Fifth and Sixth Causes of Action

The fifth cause of action is for Conspiracy to Commit Fraud. The sixth cause of action is for Aiding and Abetting Fraud. First, the cross-complaint alleges sufficiently specific facts to constitute a cause of action for fraud. With regard to the fraud, the cross-complaint alleges a conspiracy; i.e., an agreement by two or more persons to commit a wrongful act. (See CC, ¶57.) Tt also alleges substantial assistance by each party to commit the alleged wrongful acts. For example, it alleges Myrita Henry and Thomas Henry provided the funds Nolan Henry needed to defraud the cross-complainants. Therefore, the demurrers to these causes of action are overruled.

Seventh and Eighth Causes of Action

The seventh and eighth causes of action are for RICO violations and conspiracy to commit RICO violations. More specifically, the seventh cause of action alleges several activities that would support an indictment under 18 USC §§ 1951 (Extortion), 1341 (Mail Fraud), and 1343 (Wire, Radio, TV Fraud).

To plead a civil RICO cause of action a plaintiff must allege: (1) conduct (2) of an enterprise (3) through a pattern (4) of racketeering activity (5) which injured his business or property. (Stansfield v. Starkey (1990) 220 Cal.App.3d 59, 77.)

With regard to the claim of extortion, the cross-complaint fails to allege Cross-defendants “obtained” property by wrongful use of actual or threatened force, violence, or fear, or under color of official right. (See 18 USC § 1951(2)(b).)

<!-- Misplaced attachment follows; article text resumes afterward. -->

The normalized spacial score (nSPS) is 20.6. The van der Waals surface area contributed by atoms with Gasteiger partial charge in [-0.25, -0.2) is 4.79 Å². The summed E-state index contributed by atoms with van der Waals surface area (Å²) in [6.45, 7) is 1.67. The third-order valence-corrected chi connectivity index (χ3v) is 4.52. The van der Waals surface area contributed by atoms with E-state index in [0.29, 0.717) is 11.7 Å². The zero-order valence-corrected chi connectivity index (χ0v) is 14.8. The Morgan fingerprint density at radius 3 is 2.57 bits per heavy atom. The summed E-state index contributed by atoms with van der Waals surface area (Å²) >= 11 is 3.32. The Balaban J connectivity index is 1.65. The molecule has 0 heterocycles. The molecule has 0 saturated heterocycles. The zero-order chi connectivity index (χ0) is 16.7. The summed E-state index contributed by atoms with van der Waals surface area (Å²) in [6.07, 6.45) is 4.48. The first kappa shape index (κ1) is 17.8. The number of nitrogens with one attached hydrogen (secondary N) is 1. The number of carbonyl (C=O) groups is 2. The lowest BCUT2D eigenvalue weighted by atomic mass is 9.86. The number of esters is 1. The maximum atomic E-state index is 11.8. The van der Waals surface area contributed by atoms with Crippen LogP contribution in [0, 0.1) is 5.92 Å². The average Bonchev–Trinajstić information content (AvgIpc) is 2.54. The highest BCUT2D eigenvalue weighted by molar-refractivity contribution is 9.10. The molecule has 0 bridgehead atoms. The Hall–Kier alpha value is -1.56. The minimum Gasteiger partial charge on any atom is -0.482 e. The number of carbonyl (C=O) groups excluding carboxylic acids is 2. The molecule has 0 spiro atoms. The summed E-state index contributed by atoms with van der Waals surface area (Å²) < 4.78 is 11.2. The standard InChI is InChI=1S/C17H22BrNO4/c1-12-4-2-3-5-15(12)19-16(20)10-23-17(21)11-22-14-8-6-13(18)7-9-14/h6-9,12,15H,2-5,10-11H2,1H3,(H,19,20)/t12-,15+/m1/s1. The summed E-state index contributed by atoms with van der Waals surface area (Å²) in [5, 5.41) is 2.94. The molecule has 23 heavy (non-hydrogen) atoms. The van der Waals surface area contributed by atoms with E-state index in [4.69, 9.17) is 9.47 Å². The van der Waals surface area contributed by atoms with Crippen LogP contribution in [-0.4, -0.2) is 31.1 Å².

With regard to the claims of mail, wire, radio, or television fraud, the cross-complaint fails to allege the use of mail, wire, radio, or television. Additionally, it fails to allege a pattern of “racketeering activities.”

A pattern requires at least two predicate acts from the list of activities set forth in 18 USC § 1961(1). (Gervase v. Superior Court (1995) 31 Cal.App.4th 1218, 1232.) The cross-complaint does not allege two acts which would be indictable under 18 USC §§ 1951, 1341 or 1343. Therefore, the demurrer to the seventh and eighth causes of action are sustained with leave to amend.

Cross-defendants are to submit a written order consistent with this ruling.

Anti-SLAPP motion and Motion to Strike

Plaintiffs and Cross-defendants Myrita Henry and Thomas Henry move for an order to strike defendants’ entire cross-complaint pursuant to CCP § 425.16 (the Anti-Slapp statute), and they move to strike Cross-complainants’ request for punitive damages.

Cross-complaints allege fraud, breach of contract, and common counts based upon cross-defendant Nolan Henry’s investment in, and retention of, property owned by Beyer Financial Corp, Express Auto Funding, and S&B Capital Corporation. Cross-defendants have failed to meet their burden to show that the allegations forming the basis of the enumerated causes of action stem from protected activity.

Fraud supports a request for punitive damages. (Civ. Code § 3294(a).)

The motions are denied.

Cross-complainants are to submit a written order consistent with this ruling.

5. SCV-257094, Beasley v. Jinks

The court thanks attorney Bonnie Freeman for her service as the Discovery Facilitator in this matter.

Plaintiffs Derrick Beasley and Amanda Johnson move to quash subpoenas served by Defendant Forrest Jinks on upon Sonoma Valley Hospital, Sonoma Valley Emergency Physicians Medical Group, and Sonoma Valley Community Health Center.

Prior to the hearing on this motion, the parties worked with the discovery facilitator to resolve all issues raised by the motions except the issue of sanctions.